Hail fellow, well met
Not only is it true that nothing is permanent in politics, it also goes without saying that convenience is the basis for many friendships.
This is evident at the moment in at least two of the state’s Lok Sabha constituencies, which will go for polling in the second phase on April 17.
For the Congress, things don’t seem that easy in Nanded and Ratnagiri-Sindhudurg seats, where ex-CM Ashok Chavan and Dr Nilesh Rane, son of another ex-CM Narayan Rane, are the candidates.
For both Chavan and Rane, the man facilitating things is none other than NCP supremo Sharad Pawar, who caused eyebrows to be raised recently when his cavalcade drove to the door of Pratap Patil Chikhalikar, a bitter critic and political foe of Ashok Chavan.
After Pawar’s meeting with him, Chavan too went to meet Chikhalikar (once known as the disciple of his late father SB Chavan). They have all decided to join hands to keep the Bharatiya Janata Party away from Nanded and Latur constituencies.
The mission continued on Friday when Pawar visited Sindhudurg district to convince his party’s local unit to cooperate with the Ranes.
Toiling upward: Perseverance takes the climber to the top at Kanheri Caves. PIC/SACHIN KALBAG
Dhoble to the rescue
Assistant Commissioner of Police Vasant Dhoble, who is now posted in the Economic Offences Wing, may have been a stern upholder of morals when he cracked down on nightspots, but he apparently has a soft spot for those genuinely put upon.
Recently he had a surprise visitor at his office — a youth who said his uncle had taken Rs 15,000 from him and promised him a job at Lilavati Hospital, which never materialised. The youth had gone to the Bhoiwada police to complain, but his case was not entertained.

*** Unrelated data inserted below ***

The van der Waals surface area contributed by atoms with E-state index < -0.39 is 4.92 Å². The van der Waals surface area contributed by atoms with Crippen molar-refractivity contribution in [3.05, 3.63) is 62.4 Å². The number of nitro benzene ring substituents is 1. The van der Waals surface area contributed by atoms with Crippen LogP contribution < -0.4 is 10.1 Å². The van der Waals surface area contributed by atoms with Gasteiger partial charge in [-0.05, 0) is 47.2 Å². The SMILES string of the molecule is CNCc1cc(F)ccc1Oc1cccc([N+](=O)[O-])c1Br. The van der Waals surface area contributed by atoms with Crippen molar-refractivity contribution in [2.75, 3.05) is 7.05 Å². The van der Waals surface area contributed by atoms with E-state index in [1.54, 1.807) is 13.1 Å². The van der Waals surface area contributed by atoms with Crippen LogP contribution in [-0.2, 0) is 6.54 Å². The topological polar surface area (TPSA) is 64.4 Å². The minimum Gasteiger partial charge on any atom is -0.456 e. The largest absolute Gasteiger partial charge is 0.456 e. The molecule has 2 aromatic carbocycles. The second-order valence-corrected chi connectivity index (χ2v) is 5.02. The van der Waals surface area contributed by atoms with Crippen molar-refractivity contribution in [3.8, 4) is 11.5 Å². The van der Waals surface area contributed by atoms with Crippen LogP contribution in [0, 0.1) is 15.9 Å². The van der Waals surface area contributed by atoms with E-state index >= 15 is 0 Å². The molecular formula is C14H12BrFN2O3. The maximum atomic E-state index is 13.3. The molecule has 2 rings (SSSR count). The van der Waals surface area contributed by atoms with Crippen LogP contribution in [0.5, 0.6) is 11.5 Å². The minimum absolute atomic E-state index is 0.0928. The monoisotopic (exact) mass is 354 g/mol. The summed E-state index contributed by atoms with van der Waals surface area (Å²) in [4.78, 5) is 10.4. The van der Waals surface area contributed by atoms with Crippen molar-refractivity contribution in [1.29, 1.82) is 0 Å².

Having heard about Dhoble’s reputation as a strict officer, he had come all the way to his Crawford Market office, asking him to help.
Dhoble realised that the youth was genuinely in trouble and called up the Bhoiwada police, instructing them to register the case and pursue the absconding uncle. This cop may have stopped dance bars but he sure is making law-enforcers dance to the right tune.
Before the Almighty – and BEST!
The city’s BEST bus service offers fare concessions for various categories of passengers, including children up to the age of 12, and orthopaedically handicapped people.
On a recent commute, a woman boarded the bus with her teenaged son, and asked the conductor for a concessional “half-ticket” for him.
The conductor asked how old he was and she replied, 15. He told her that the “half-ticket” is not applicable for those above 12.
The woman said, “But he is mentally handicapped.” The conductor explained patiently to the woman, “In the eyes of god, and in the eyes of BEST also, he is equal.” Now that’s explaining the rules with a dose of philosophy.
Politics can be the art of opening your mouth only to change feet. Minister Narayan Rane’s younger son Nitesh jumped into the “rape is a mistake” fray with a tweet that appeared to advocate assault on women supporters of the partyman who made the original statement.
Naturally, flak erupted and he deleted the tweet before it could go any further than the several thousand shares it had already garnered. Just like we think before pressing the poll button, politicians should think before pressing “post”.
Humming a sad tune
It Wasn't too long ago that this page featured the launch of the book India Psychedelic, where veteran Mumbai musician Nandu Bhende rocked the rafters of the music lounge Blue Frog, along with his contemporaries. We were thus shocked and saddened to hear of his passing.
Bhende always made an unforgettable impression, whether he was belting out Marathi pop songs on Doordarshan in the era we know as BC (before cable), bringing down the house at gigs, or coaching new talent in voice modulation.
Certainly, he left listeners in awe with his powerful vocals at the Blue Frog gig, one of the last few that he played. Our hearts are heavy as we write this, and we hope he is peacefully strumming away in Rock Heaven.
Contributed by: Ravikiran Deshmukh, Vinay Dalvi, Vidya Heble